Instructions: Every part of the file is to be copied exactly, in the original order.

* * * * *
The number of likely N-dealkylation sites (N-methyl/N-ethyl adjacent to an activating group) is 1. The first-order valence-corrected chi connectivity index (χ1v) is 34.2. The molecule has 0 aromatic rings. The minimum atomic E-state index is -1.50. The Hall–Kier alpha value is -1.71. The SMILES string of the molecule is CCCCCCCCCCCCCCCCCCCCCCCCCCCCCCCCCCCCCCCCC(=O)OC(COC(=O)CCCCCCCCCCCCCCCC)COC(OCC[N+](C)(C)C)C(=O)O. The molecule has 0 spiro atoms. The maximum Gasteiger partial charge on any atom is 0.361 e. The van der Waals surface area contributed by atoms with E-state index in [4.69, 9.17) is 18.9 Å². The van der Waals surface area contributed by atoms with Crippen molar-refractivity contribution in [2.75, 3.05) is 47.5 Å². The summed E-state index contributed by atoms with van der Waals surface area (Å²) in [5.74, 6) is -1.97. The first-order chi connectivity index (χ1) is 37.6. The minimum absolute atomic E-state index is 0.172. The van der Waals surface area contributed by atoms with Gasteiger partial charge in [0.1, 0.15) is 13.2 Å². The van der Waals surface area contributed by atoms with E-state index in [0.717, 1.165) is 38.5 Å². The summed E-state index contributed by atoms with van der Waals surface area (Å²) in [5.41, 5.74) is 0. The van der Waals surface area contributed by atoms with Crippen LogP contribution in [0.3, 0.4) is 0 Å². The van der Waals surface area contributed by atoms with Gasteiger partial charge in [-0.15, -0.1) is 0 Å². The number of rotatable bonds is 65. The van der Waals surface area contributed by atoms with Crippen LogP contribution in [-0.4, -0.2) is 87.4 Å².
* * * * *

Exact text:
The number of likely N-dealkylation sites (N-methyl/N-ethyl adjacent to an activating group) is 1. The first-order valence-corrected chi connectivity index (χ1v) is 34.2. The molecule has 0 aromatic rings. The minimum atomic E-state index is -1.50. The Hall–Kier alpha value is -1.71. The SMILES string of the molecule is CCCCCCCCCCCCCCCCCCCCCCCCCCCCCCCCCCCCCCCCC(=O)OC(COC(=O)CCCCCCCCCCCCCCCC)COC(OCC[N+](C)(C)C)C(=O)O. The molecule has 0 spiro atoms. The maximum Gasteiger partial charge on any atom is 0.361 e. The van der Waals surface area contributed by atoms with E-state index in [4.69, 9.17) is 18.9 Å². The van der Waals surface area contributed by atoms with Crippen molar-refractivity contribution in [2.75, 3.05) is 47.5 Å². The summed E-state index contributed by atoms with van der Waals surface area (Å²) in [5.74, 6) is -1.97. The first-order chi connectivity index (χ1) is 37.6. The minimum absolute atomic E-state index is 0.172. The van der Waals surface area contributed by atoms with Gasteiger partial charge in [0.1, 0.15) is 13.2 Å². The van der Waals surface area contributed by atoms with E-state index in [0.717, 1.165) is 38.5 Å². The summed E-state index contributed by atoms with van der Waals surface area (Å²) in [5.41, 5.74) is 0. The van der Waals surface area contributed by atoms with Crippen LogP contribution in [0.3, 0.4) is 0 Å². The van der Waals surface area contributed by atoms with Gasteiger partial charge in [-0.15, -0.1) is 0 Å². The number of rotatable bonds is 65. The van der Waals surface area contributed by atoms with Crippen LogP contribution in [-0.4, -0.2) is 87.4 Å².